Big brands, small brands, and political and social leaders gathered from all around the world at Mashable Connect, a three day conference at the Walt Disney World resort this past weekend. The diversity in experience of the conference attendees and speakers allowed for great opportunities from people of different disciplines to connect and discuss universal issues impacting the digital media landscape.



The first day of presentations started with a bang, as Ethics evangelist and Harvard Law School professor Lawrence Lessig gave a stirring talk which started with tales of local citizens in NC trying to overcome poor broadband quality being stopped by telco lobbyists. Lessig also shared examples of inequality in access to copyrighted academic material and ended with stories of how social media helped to create leaderless contingents like Occupy Wall Street and the groups that helped to defeat SOPA/PIPA and forced advertisers to quit Rush Limbaugh's show en masse.

Other selected highlights of the first day:

  • June Cohen, Executive Producer of TED, described how their media company had to turn themselves inside out to foster the growth of their worldwide community which started when TED decided to make its content available to the general public. TED talks have now been viewed more than 800 million times.
  • American Express SVP of Digital Partnerships & Development, Leslie Berland, took a look back at how American Express transformed their organization, and described their successful Sync campaign launch with Jay-Z at SXSW.
  • Alexander Ljung, Founder & CEO, SoundCloud, presented a compelling argument as to why sound will be bigger than video, adding that "sound is the key to being human".
  • Mashable's Christina Warren led a discussion on the The Evolution of the Second Screen with Randy Shiozaki, Co-founder, TVplus, Miguel Monteverde, Vice President, Digital Media, Discovery Communications and Scott Rosenberg, CEO & Co-founder, Umami, that reviewed the opportunities and struggles of TV networks and application developers trying to provide companion content to their TV shows.
  • Hilary Mason, Chief Scientist, bit.ly, offered a look at the nature of real-time content and how what we click on is often very different than what we share.
  • Burt Herman, Co-Founder of Storify, talked about how big media organizations (like us) are using Storify to curate the social web and find small stories in big ones.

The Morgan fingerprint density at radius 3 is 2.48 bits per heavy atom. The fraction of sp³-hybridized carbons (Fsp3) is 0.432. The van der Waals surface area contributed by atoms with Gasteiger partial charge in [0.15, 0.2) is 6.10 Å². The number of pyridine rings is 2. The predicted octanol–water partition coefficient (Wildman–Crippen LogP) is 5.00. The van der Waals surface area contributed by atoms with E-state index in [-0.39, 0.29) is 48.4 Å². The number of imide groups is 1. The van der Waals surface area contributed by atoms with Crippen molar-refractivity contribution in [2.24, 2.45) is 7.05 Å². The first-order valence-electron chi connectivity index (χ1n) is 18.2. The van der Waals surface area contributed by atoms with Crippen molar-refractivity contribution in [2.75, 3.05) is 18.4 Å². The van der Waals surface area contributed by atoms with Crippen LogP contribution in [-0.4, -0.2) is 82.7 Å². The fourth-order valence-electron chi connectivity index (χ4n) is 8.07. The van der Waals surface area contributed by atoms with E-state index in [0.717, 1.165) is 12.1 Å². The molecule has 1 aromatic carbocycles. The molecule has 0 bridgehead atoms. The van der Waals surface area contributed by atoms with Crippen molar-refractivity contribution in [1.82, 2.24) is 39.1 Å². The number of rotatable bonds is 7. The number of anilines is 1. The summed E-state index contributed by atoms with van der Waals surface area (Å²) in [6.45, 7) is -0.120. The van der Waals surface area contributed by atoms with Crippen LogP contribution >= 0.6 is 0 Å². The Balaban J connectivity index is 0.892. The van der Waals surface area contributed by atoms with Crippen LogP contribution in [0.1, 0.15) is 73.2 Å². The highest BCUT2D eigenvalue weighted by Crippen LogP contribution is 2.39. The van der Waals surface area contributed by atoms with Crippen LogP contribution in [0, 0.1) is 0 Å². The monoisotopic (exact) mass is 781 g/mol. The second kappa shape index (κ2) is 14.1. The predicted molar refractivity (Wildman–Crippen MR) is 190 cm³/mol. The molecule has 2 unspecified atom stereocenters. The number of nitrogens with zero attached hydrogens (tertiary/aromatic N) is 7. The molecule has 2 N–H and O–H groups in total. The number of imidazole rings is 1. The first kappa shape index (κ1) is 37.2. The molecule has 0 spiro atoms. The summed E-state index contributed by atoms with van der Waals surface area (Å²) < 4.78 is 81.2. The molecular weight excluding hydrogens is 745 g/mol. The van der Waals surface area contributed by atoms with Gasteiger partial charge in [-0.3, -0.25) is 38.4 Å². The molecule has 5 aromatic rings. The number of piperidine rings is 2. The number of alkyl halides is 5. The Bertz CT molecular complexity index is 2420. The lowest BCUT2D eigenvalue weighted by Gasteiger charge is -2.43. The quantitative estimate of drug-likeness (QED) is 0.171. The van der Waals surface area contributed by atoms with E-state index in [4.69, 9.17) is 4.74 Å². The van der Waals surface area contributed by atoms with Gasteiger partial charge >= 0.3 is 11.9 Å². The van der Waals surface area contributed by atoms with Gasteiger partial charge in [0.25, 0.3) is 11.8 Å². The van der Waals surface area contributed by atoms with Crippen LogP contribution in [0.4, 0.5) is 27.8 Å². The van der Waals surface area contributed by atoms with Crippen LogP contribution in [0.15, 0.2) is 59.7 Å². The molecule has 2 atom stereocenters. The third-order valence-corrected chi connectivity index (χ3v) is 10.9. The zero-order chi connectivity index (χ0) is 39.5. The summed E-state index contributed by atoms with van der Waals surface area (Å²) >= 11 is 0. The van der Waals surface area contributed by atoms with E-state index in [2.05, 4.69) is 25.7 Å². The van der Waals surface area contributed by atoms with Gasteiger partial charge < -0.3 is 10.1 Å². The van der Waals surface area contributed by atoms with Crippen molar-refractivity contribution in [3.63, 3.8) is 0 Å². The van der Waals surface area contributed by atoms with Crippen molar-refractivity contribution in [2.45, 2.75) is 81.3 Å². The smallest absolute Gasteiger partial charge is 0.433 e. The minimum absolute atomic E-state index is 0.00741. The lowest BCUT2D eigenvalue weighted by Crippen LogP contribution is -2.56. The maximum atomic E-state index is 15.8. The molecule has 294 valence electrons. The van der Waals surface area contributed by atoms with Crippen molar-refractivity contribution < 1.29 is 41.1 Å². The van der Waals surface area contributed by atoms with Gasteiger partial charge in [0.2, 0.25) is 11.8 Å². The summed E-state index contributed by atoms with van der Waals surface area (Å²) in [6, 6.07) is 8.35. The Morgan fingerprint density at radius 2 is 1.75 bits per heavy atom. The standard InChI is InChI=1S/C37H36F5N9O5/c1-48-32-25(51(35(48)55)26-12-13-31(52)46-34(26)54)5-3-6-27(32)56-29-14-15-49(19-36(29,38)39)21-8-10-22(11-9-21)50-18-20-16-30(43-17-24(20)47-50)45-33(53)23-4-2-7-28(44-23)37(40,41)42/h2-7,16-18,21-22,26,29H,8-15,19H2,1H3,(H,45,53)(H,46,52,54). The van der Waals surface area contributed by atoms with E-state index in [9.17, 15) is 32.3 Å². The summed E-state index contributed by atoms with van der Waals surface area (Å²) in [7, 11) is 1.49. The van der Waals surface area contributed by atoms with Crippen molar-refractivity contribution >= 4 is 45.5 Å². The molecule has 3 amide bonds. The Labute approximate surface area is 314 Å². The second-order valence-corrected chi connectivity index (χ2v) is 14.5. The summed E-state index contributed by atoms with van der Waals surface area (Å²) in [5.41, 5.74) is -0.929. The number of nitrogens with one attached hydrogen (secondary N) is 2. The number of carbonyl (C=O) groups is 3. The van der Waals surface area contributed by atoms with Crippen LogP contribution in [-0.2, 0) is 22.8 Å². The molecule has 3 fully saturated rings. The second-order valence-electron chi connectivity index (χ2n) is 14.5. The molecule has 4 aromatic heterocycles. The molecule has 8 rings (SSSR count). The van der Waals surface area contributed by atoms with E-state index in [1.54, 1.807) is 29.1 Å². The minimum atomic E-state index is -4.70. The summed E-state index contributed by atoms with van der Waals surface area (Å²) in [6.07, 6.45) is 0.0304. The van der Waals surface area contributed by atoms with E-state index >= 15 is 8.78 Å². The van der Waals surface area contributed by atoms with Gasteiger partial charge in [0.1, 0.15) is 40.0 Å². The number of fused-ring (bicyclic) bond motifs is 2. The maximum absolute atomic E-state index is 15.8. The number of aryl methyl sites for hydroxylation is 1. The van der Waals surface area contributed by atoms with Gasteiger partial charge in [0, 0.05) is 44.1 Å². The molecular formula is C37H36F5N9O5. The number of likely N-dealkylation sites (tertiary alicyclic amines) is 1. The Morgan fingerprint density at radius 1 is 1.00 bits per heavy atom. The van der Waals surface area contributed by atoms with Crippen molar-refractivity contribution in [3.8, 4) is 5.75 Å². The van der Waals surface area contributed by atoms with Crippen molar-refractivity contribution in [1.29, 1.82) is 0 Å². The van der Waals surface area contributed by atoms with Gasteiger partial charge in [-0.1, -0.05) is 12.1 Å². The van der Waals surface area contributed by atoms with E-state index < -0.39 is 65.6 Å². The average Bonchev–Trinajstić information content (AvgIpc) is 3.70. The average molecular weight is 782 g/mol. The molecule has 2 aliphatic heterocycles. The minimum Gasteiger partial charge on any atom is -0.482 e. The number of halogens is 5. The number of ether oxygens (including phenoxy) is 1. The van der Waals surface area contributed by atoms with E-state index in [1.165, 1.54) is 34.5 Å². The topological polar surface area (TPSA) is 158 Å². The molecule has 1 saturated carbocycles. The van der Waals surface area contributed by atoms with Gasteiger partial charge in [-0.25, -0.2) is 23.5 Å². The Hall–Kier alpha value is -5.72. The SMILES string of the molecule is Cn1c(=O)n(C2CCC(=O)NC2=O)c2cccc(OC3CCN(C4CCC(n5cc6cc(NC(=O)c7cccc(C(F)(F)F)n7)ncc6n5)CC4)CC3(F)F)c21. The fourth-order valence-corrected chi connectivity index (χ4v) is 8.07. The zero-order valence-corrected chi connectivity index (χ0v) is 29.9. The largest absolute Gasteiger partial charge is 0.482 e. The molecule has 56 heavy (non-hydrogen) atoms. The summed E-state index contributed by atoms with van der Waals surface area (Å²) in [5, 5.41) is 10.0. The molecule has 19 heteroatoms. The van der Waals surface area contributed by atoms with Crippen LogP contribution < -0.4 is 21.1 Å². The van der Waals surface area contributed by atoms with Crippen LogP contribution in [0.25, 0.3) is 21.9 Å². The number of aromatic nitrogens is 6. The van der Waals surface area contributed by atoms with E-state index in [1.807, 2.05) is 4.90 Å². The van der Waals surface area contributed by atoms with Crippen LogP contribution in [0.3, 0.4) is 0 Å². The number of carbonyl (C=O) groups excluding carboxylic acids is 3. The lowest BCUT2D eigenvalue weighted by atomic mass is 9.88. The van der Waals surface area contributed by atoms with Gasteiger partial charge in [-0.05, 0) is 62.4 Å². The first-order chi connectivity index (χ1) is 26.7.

After an evening of networking opportunities (including a chance to ride the newly refurbished Star Tours at Disney's Hollywood Studios, day two offered more stories of digital transformations and gamechangers:

  • Joe Trippi, showed the influence of social media in political campaigns, specifically the Howard Dean campaign, the Obama campaign, and most recently the Nigerian presidential campaign of Goodluck Jonathan, believed to be the first president to announce his candidacy using social media tools.
  • Mashable's Lauren Indvik led a conversation with Scott Havens, Senior Vice President, Finance and Digital Operations from The Atlantic about how his company has embraced a digital first approach in their operations and its impact on users and profits.
  • In undoubtedly the most buzzy (and to me, most inspiring) session at Mashable Connect, Cindy Gossip, Founder & CEO, IfWeRanTheWorld.com, offered advice on how brands get marketing wrong, how the new creativity is informed by data, and how Action Branding is the next wave in digital marketing.
  • The audience was capitivated by 14-year-old, Author, Teacher, Speaker, and Activist, Adora Svitak, who shared some real advice how brands can offer her generation opportunities to help change the world for the better.
  • Joe Fernandez, CEO of controversial online reputation service Klout spoke about how he thinks social media is the "democratization of influence", and how Klout now is "just a benchmark", but someday could be a great way to really help people.


After two days of inspirational talks and networking (and great hospitality by the Disney Parks and Resorts teams), I was left with three key takeaways:

  • Motivated people are still the driving force behind both the successes and failures in the digital media space.
  • No matter the cost, product or service, there is always value in storytelling.
  • Bringing people together who are motivated and excited to be there, and treating them well usually results in a great conference.

To see more from Mashable Connect 2012, visit my Storify stories for day 1 and day 2.